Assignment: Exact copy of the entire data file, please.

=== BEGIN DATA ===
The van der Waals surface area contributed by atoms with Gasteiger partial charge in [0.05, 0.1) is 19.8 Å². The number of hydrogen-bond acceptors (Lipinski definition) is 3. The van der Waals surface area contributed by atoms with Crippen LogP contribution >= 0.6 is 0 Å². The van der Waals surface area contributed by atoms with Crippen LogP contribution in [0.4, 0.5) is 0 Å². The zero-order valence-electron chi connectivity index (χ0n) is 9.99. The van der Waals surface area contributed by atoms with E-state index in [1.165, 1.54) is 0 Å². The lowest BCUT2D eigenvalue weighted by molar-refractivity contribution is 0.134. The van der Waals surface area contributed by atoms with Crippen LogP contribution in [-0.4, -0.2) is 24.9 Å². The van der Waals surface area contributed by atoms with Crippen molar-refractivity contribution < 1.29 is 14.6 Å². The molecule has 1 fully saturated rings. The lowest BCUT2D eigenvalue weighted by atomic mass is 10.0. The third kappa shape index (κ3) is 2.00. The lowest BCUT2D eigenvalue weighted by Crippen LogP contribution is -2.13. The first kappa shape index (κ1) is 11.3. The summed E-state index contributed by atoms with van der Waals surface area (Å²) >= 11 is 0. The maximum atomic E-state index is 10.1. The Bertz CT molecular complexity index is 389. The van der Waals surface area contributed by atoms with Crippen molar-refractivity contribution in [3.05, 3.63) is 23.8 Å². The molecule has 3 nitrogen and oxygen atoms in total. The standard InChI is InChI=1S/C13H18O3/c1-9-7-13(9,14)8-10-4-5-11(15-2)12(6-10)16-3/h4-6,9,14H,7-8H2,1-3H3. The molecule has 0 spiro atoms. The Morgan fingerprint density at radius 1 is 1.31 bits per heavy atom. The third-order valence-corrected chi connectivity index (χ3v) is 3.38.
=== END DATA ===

The van der Waals surface area contributed by atoms with Gasteiger partial charge in [0.05, 0.1) is 19.8 Å². The number of hydrogen-bond acceptors (Lipinski definition) is 3. The van der Waals surface area contributed by atoms with Crippen LogP contribution >= 0.6 is 0 Å². The van der Waals surface area contributed by atoms with Crippen LogP contribution in [0.4, 0.5) is 0 Å². The zero-order valence-electron chi connectivity index (χ0n) is 9.99. The van der Waals surface area contributed by atoms with E-state index in [1.165, 1.54) is 0 Å². The lowest BCUT2D eigenvalue weighted by molar-refractivity contribution is 0.134. The van der Waals surface area contributed by atoms with Crippen LogP contribution in [-0.4, -0.2) is 24.9 Å². The van der Waals surface area contributed by atoms with Crippen molar-refractivity contribution < 1.29 is 14.6 Å². The molecule has 1 fully saturated rings. The lowest BCUT2D eigenvalue weighted by atomic mass is 10.0. The third kappa shape index (κ3) is 2.00. The lowest BCUT2D eigenvalue weighted by Crippen LogP contribution is -2.13. The first kappa shape index (κ1) is 11.3. The summed E-state index contributed by atoms with van der Waals surface area (Å²) >= 11 is 0. The maximum atomic E-state index is 10.1. The Bertz CT molecular complexity index is 389. The van der Waals surface area contributed by atoms with Crippen molar-refractivity contribution in [3.05, 3.63) is 23.8 Å². The molecule has 3 nitrogen and oxygen atoms in total. The standard InChI is InChI=1S/C13H18O3/c1-9-7-13(9,14)8-10-4-5-11(15-2)12(6-10)16-3/h4-6,9,14H,7-8H2,1-3H3. The molecule has 0 spiro atoms. The Morgan fingerprint density at radius 1 is 1.31 bits per heavy atom. The third-order valence-corrected chi connectivity index (χ3v) is 3.38.